a few thesis notes

pexels-photo-414691.jpegA confession: This blog post is a stall tactic, written during my thesis hours at a small table in the corner of a coffee shop. A friend, also a writer yet a far more disciplined one, just sent me his notes on a piece I’d convinced myself was finished. I read through his critique, thought dammit, he’s right, and hopped onto WordPress to explore potential design changes (see: the new banner photo, just added).

I also noticed that I’ve gained a few followers in the past week–not a clue as to why–and so I felt I owed those new friends a hello.

My plan: To finish this post and to get back to editing a story I’m both proud of and tired of looking at. Sometimes the thrill of accomplishing a small goal gives me the momentum to roll into a larger task.

So, some notes on thesis hours: I’m not sure there’s a right or wrong way to do it, but I’ve found a few things to be necessary for me. Here they are.

  1. Leave home. My apartment is always moderately clean, yet when I’m mulling over the phrasing of a sentence for what feels like eons, I suddenly notice the shoes that escaped the shoe basket,  the half-load of laundry that could be done, the bag of frozen peanut butter cups that I need to eat. Get away so that you don’t have a choice but to sit on your computer.
  2. Have a plan. I usually sit down with a goal in mind: edit this story from last spring’s workshop; get a few pages of that new second-person narrative drafted out. Today, I didn’t have a plan. See: this blog’s opening sentence.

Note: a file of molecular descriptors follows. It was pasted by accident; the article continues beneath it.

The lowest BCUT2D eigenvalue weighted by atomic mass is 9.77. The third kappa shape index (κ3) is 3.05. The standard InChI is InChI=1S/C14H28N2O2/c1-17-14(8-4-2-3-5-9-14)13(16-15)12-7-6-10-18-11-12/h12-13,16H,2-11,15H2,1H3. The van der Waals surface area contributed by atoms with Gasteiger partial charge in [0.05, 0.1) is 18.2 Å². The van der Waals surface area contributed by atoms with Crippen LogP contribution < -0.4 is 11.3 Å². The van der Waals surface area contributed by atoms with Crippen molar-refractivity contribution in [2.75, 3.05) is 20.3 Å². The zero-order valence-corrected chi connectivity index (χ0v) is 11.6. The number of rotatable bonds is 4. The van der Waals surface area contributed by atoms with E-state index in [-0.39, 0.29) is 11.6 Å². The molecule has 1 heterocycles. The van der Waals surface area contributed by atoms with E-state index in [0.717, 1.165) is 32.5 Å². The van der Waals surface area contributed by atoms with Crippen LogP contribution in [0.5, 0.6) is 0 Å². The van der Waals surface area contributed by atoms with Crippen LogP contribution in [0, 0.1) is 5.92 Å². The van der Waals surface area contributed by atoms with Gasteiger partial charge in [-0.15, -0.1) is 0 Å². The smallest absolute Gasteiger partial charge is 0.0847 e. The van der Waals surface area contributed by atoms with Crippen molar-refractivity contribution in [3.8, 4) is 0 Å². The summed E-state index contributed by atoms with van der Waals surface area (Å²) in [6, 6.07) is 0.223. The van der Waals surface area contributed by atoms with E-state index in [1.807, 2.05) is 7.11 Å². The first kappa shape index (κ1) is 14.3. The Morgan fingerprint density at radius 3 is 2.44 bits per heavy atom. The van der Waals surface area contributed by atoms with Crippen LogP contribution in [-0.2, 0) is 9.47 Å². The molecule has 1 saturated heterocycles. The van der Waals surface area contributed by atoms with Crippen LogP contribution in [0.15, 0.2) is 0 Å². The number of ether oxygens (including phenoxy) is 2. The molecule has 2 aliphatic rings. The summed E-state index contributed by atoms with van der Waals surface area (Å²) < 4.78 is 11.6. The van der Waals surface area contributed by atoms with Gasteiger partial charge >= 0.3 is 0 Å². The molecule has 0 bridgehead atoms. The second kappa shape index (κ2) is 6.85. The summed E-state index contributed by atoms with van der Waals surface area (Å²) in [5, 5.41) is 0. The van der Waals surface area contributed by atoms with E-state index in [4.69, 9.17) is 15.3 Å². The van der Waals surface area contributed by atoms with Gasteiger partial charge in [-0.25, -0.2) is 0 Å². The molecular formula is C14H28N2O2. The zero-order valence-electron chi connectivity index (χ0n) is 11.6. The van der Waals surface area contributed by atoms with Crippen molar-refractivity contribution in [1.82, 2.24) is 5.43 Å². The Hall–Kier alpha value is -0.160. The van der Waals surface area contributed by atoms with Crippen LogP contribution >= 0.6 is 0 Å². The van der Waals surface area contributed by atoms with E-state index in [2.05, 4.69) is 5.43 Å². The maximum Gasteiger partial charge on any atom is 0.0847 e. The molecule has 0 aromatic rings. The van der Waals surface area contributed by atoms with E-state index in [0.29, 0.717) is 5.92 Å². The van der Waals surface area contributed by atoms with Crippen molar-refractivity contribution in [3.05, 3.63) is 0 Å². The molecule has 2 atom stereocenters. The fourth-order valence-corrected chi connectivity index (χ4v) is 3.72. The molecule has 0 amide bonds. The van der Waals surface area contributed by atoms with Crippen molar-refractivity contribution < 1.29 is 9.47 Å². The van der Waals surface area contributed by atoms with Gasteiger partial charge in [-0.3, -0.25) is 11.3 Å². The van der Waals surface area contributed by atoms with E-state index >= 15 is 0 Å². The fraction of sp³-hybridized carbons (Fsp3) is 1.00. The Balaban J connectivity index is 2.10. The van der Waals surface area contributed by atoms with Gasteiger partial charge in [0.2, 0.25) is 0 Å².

3. Make your plan attainable. By the end of these three years, I’ll have a 60,000-word thesis (Lord willing). If I sat down thinking about that, though, not a thing would get done. I’d stare at my notebook and wonder who I should ask to be on my thesis committee, what I should wear to my defense, how heavy the manuscript will be when printed.
  4. Find a way to hold yourself accountable. For some, this means writing out a strict schedule and sticking to it. For me, this means sending my story to trusted readers, as well as meeting every few weeks with my adviser. I’m extrinsically-motivated, and that’s important to recognize.
  5. Allow yourself to go off-track. I just finished a story that might be one of my strongest pieces, and it has nothing to do with the linked set I’d planned for my thesis. The great thing about choosing a linked short story set as my thesis is that I’m able to go off-track–after all, any story I write will be linked by author, if nothing else. Still, even if I were working on a novel, I think an occasional tangential trip would keep the juices flowing.
  6. Get the heck off social media. I’ve avoided Facebook the past few months with this in mind; I found that mindlessly scrolling fogged my brain to a crippling degree. How is creativity possible when the news feed assuages me with advertisements, stories, videos that have been specifically chosen based upon my interests?
  7. Do it. On that note, I’m off.

 

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